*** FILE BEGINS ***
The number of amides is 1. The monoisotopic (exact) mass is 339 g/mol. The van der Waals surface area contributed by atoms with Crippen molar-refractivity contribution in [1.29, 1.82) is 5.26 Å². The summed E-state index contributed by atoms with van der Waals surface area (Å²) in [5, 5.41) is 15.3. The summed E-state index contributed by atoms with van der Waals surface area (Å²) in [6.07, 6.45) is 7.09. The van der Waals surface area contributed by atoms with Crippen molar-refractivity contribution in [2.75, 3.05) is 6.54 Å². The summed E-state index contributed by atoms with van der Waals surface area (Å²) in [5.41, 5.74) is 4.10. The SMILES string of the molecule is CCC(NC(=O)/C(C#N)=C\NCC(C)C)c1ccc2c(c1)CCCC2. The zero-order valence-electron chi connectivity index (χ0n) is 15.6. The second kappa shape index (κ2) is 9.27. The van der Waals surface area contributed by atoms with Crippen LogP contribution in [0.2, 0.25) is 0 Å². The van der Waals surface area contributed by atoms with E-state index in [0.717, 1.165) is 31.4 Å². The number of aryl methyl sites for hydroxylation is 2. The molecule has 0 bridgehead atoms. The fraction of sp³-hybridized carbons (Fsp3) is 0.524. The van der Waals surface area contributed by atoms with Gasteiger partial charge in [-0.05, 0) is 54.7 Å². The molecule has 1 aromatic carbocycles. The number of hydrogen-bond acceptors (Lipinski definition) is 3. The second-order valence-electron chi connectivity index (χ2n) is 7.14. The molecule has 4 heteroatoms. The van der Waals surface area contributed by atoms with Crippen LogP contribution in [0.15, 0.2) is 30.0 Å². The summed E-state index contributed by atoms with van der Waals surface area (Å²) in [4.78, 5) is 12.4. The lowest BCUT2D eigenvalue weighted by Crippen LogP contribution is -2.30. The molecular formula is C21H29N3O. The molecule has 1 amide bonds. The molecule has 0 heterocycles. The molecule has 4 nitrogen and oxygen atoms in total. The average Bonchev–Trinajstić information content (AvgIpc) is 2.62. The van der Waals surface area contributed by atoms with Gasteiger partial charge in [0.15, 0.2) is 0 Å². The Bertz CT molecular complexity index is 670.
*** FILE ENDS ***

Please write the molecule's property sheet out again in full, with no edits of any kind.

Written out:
The number of amides is 1. The monoisotopic (exact) mass is 339 g/mol. The van der Waals surface area contributed by atoms with Crippen molar-refractivity contribution in [1.29, 1.82) is 5.26 Å². The summed E-state index contributed by atoms with van der Waals surface area (Å²) in [5, 5.41) is 15.3. The summed E-state index contributed by atoms with van der Waals surface area (Å²) in [6.07, 6.45) is 7.09. The van der Waals surface area contributed by atoms with Crippen molar-refractivity contribution in [2.75, 3.05) is 6.54 Å². The summed E-state index contributed by atoms with van der Waals surface area (Å²) in [5.41, 5.74) is 4.10. The SMILES string of the molecule is CCC(NC(=O)/C(C#N)=C\NCC(C)C)c1ccc2c(c1)CCCC2. The zero-order valence-electron chi connectivity index (χ0n) is 15.6. The second kappa shape index (κ2) is 9.27. The van der Waals surface area contributed by atoms with Crippen LogP contribution in [0.2, 0.25) is 0 Å². The van der Waals surface area contributed by atoms with E-state index in [0.717, 1.165) is 31.4 Å². The number of aryl methyl sites for hydroxylation is 2. The molecule has 0 bridgehead atoms. The fraction of sp³-hybridized carbons (Fsp3) is 0.524. The van der Waals surface area contributed by atoms with Gasteiger partial charge in [-0.05, 0) is 54.7 Å². The molecule has 1 aromatic carbocycles. The number of hydrogen-bond acceptors (Lipinski definition) is 3. The second-order valence-electron chi connectivity index (χ2n) is 7.14. The molecule has 4 heteroatoms. The van der Waals surface area contributed by atoms with Crippen LogP contribution in [0.15, 0.2) is 30.0 Å². The summed E-state index contributed by atoms with van der Waals surface area (Å²) in [4.78, 5) is 12.4. The lowest BCUT2D eigenvalue weighted by Crippen LogP contribution is -2.30. The molecular formula is C21H29N3O. The molecule has 1 amide bonds. The molecule has 0 heterocycles. The molecule has 4 nitrogen and oxygen atoms in total. The average Bonchev–Trinajstić information content (AvgIpc) is 2.62. The van der Waals surface area contributed by atoms with Gasteiger partial charge in [0.15, 0.2) is 0 Å². The Bertz CT molecular complexity index is 670.